GlaxoSmithKline said Thursday that it paid more than 5,000 US healthcare professionals a total of $56.8 million last year for promotional talks or serving on advisory boards. It gave another $28.5 million to institutions for their help in conducting research.
The company has been posting payments to physicians for peer-to-peer education programs and consulting services since the second quarter of 2009. In the last nine months of 2009, GSK paid $51 million to US doctors. The company has not previously reported payments for research.
Under pressure for more transparency about such practices, several drug makers have voluntarily disclosed payments to doctors, hospitals and other medical professionals. The payments can influence providers’ decisions about drugs, critics charge.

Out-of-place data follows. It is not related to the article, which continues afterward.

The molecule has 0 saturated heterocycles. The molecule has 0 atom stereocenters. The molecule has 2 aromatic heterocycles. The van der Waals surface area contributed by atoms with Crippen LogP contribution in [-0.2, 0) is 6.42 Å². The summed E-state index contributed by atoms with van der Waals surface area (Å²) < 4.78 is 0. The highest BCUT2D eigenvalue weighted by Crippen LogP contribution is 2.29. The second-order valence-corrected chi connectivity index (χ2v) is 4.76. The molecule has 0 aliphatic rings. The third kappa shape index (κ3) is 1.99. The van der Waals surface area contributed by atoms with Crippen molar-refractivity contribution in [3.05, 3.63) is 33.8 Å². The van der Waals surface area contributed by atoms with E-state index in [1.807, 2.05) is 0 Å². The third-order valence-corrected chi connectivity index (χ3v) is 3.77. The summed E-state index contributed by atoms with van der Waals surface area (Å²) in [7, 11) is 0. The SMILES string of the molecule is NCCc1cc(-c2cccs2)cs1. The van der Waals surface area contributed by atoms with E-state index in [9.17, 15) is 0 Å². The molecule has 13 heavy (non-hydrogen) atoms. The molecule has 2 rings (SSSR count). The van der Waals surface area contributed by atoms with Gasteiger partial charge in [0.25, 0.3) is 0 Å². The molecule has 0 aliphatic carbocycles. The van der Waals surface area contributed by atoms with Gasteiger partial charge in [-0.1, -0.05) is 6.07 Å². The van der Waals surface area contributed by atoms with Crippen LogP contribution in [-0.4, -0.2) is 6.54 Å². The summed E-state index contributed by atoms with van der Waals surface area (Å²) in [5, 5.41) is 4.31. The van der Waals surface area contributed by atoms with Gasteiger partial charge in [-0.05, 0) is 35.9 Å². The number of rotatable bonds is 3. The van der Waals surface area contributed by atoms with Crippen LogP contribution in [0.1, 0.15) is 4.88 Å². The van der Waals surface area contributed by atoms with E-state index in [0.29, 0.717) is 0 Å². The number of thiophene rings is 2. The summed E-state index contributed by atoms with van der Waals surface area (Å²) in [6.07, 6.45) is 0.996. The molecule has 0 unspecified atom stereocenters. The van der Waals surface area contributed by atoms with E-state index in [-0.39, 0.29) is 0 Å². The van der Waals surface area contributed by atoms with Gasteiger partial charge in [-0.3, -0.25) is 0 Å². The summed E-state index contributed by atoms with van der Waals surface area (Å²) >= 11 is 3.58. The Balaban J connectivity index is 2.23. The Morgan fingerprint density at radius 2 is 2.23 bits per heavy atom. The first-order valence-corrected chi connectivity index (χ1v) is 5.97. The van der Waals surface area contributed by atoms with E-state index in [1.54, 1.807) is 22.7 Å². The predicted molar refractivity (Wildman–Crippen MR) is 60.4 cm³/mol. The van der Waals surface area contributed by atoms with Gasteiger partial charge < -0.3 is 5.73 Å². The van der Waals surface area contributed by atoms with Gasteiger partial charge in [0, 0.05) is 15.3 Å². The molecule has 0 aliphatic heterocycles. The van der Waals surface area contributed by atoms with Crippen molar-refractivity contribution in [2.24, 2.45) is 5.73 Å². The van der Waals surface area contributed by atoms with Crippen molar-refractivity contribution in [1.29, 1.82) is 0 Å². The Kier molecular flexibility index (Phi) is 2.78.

On Wednesday, Merck said it paid $20.4 million last year to more than 2,000 US doctors and healthcare professionals. Today, Pfizer disclosed $177 million in payments to nearly 200,000 healthcare professionals, with 61% of that having gone to clinical trials “and related research and development expenses.”
Come 2013, companies will have to make the disclosures for payments made in 2012 under the Affordable Care Act’s sunshine provision.
GSK also provided more details about its CME program, saying four additional organizations were picked to submit grants in 2011, in addition to the 20 selected in 2010, and that the first grants were awarded mid-year under its new funding process. Executive summaries of the approved grant proposals were posted but not amounts.
The new medical education funding process went into effect on Jan. 1, 2010, limiting grants to academic medical centers and medical societies with accreditation, but shutting out support for CME by commercial providers including medical education and communication companies (MECCs).